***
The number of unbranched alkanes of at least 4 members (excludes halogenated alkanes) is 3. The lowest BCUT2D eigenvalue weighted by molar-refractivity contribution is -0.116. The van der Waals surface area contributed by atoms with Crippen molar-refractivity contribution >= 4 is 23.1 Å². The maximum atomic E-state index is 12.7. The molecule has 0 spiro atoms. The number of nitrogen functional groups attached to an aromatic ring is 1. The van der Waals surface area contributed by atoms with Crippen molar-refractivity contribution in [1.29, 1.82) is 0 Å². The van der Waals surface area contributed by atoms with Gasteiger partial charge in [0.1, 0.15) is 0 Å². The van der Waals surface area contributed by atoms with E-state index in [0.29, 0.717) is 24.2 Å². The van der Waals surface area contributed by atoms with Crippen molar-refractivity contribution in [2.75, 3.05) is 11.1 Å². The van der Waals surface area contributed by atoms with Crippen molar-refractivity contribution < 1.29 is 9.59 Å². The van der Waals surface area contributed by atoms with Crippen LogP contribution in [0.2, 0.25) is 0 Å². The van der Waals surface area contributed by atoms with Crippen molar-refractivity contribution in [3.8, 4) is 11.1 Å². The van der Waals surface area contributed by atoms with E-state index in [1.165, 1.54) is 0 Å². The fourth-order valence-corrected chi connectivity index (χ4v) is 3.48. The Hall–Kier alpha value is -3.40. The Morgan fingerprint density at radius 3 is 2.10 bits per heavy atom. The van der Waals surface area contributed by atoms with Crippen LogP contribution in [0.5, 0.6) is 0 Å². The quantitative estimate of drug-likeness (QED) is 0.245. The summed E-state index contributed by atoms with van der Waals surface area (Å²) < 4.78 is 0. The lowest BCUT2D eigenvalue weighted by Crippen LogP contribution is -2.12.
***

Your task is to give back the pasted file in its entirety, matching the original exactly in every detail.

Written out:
The number of unbranched alkanes of at least 4 members (excludes halogenated alkanes) is 3. The lowest BCUT2D eigenvalue weighted by molar-refractivity contribution is -0.116. The van der Waals surface area contributed by atoms with Crippen molar-refractivity contribution >= 4 is 23.1 Å². The maximum atomic E-state index is 12.7. The molecule has 0 spiro atoms. The number of nitrogen functional groups attached to an aromatic ring is 1. The van der Waals surface area contributed by atoms with Crippen molar-refractivity contribution in [1.29, 1.82) is 0 Å². The van der Waals surface area contributed by atoms with Gasteiger partial charge in [0.1, 0.15) is 0 Å². The van der Waals surface area contributed by atoms with E-state index in [0.29, 0.717) is 24.2 Å². The van der Waals surface area contributed by atoms with Crippen molar-refractivity contribution in [2.75, 3.05) is 11.1 Å². The van der Waals surface area contributed by atoms with Crippen molar-refractivity contribution < 1.29 is 9.59 Å². The van der Waals surface area contributed by atoms with Crippen LogP contribution in [0.2, 0.25) is 0 Å². The van der Waals surface area contributed by atoms with Crippen molar-refractivity contribution in [3.8, 4) is 11.1 Å². The van der Waals surface area contributed by atoms with E-state index in [1.165, 1.54) is 0 Å². The fourth-order valence-corrected chi connectivity index (χ4v) is 3.48. The Hall–Kier alpha value is -3.40. The Morgan fingerprint density at radius 3 is 2.10 bits per heavy atom. The van der Waals surface area contributed by atoms with Crippen LogP contribution in [0.5, 0.6) is 0 Å². The quantitative estimate of drug-likeness (QED) is 0.245. The summed E-state index contributed by atoms with van der Waals surface area (Å²) < 4.78 is 0. The lowest BCUT2D eigenvalue weighted by Crippen LogP contribution is -2.12.